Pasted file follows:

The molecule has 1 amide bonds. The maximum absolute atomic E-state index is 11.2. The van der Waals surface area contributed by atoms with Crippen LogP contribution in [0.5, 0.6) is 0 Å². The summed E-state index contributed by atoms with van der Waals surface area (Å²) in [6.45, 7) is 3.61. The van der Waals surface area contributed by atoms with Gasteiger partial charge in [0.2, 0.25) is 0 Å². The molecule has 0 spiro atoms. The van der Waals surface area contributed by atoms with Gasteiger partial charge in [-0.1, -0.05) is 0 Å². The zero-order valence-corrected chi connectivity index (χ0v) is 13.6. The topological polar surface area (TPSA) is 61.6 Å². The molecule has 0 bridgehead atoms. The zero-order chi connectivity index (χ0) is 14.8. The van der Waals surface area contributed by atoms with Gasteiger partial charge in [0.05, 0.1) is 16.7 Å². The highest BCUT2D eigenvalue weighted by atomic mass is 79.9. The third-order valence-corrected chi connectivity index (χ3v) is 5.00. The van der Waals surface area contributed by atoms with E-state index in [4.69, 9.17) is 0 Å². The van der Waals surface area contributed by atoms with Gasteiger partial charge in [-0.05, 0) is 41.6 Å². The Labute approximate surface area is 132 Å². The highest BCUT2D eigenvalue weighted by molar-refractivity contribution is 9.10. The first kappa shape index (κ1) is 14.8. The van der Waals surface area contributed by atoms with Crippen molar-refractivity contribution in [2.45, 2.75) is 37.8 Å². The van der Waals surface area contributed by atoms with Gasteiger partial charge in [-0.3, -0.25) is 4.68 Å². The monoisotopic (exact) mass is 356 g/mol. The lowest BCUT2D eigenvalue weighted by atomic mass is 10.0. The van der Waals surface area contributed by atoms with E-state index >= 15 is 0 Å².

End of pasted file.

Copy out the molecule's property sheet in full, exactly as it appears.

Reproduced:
The molecule has 1 amide bonds. The maximum absolute atomic E-state index is 11.2. The van der Waals surface area contributed by atoms with Crippen LogP contribution in [0.5, 0.6) is 0 Å². The summed E-state index contributed by atoms with van der Waals surface area (Å²) in [6.45, 7) is 3.61. The van der Waals surface area contributed by atoms with Gasteiger partial charge in [0.2, 0.25) is 0 Å². The molecule has 0 spiro atoms. The van der Waals surface area contributed by atoms with Gasteiger partial charge in [-0.1, -0.05) is 0 Å². The zero-order valence-corrected chi connectivity index (χ0v) is 13.6. The topological polar surface area (TPSA) is 61.6 Å². The molecule has 0 bridgehead atoms. The zero-order chi connectivity index (χ0) is 14.8. The van der Waals surface area contributed by atoms with Gasteiger partial charge in [0.05, 0.1) is 16.7 Å². The highest BCUT2D eigenvalue weighted by atomic mass is 79.9. The third-order valence-corrected chi connectivity index (χ3v) is 5.00. The van der Waals surface area contributed by atoms with E-state index in [4.69, 9.17) is 0 Å². The van der Waals surface area contributed by atoms with Gasteiger partial charge in [-0.05, 0) is 41.6 Å². The Labute approximate surface area is 132 Å². The highest BCUT2D eigenvalue weighted by molar-refractivity contribution is 9.10. The first kappa shape index (κ1) is 14.8. The van der Waals surface area contributed by atoms with Crippen molar-refractivity contribution in [2.45, 2.75) is 37.8 Å². The van der Waals surface area contributed by atoms with Gasteiger partial charge in [-0.3, -0.25) is 4.68 Å². The monoisotopic (exact) mass is 356 g/mol. The lowest BCUT2D eigenvalue weighted by atomic mass is 10.0. The van der Waals surface area contributed by atoms with E-state index >= 15 is 0 Å².